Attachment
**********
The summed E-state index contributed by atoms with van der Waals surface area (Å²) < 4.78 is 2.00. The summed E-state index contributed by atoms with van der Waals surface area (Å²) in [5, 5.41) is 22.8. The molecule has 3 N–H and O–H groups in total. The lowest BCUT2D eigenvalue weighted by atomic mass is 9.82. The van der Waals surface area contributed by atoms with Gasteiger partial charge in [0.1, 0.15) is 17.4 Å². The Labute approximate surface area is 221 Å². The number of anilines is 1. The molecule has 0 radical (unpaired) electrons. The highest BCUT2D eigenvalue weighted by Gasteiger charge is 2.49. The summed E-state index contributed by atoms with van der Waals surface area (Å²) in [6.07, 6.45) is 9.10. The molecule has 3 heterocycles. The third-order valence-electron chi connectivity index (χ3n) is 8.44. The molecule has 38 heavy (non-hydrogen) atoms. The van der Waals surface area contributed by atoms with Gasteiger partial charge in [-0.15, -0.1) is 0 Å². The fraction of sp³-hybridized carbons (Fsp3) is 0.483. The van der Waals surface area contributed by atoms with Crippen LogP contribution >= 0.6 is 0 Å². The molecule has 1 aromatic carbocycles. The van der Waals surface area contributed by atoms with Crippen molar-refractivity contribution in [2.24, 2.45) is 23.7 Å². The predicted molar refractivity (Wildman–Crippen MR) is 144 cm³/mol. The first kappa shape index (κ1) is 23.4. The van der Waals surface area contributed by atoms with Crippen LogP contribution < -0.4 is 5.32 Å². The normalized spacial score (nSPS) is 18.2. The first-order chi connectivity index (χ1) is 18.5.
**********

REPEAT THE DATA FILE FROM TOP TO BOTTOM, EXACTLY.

The summed E-state index contributed by atoms with van der Waals surface area (Å²) < 4.78 is 2.00. The summed E-state index contributed by atoms with van der Waals surface area (Å²) in [5, 5.41) is 22.8. The molecule has 3 N–H and O–H groups in total. The lowest BCUT2D eigenvalue weighted by atomic mass is 9.82. The van der Waals surface area contributed by atoms with Gasteiger partial charge in [0.1, 0.15) is 17.4 Å². The Labute approximate surface area is 221 Å². The number of anilines is 1. The molecule has 0 radical (unpaired) electrons. The highest BCUT2D eigenvalue weighted by Gasteiger charge is 2.49. The summed E-state index contributed by atoms with van der Waals surface area (Å²) in [6.07, 6.45) is 9.10. The molecule has 3 heterocycles. The third-order valence-electron chi connectivity index (χ3n) is 8.44. The molecule has 38 heavy (non-hydrogen) atoms. The van der Waals surface area contributed by atoms with Gasteiger partial charge in [-0.15, -0.1) is 0 Å². The fraction of sp³-hybridized carbons (Fsp3) is 0.483. The van der Waals surface area contributed by atoms with Crippen LogP contribution >= 0.6 is 0 Å². The molecule has 1 aromatic carbocycles. The van der Waals surface area contributed by atoms with Crippen molar-refractivity contribution in [2.24, 2.45) is 23.7 Å². The predicted molar refractivity (Wildman–Crippen MR) is 144 cm³/mol. The first kappa shape index (κ1) is 23.4. The van der Waals surface area contributed by atoms with Crippen LogP contribution < -0.4 is 5.32 Å². The normalized spacial score (nSPS) is 18.2. The first-order chi connectivity index (χ1) is 18.5.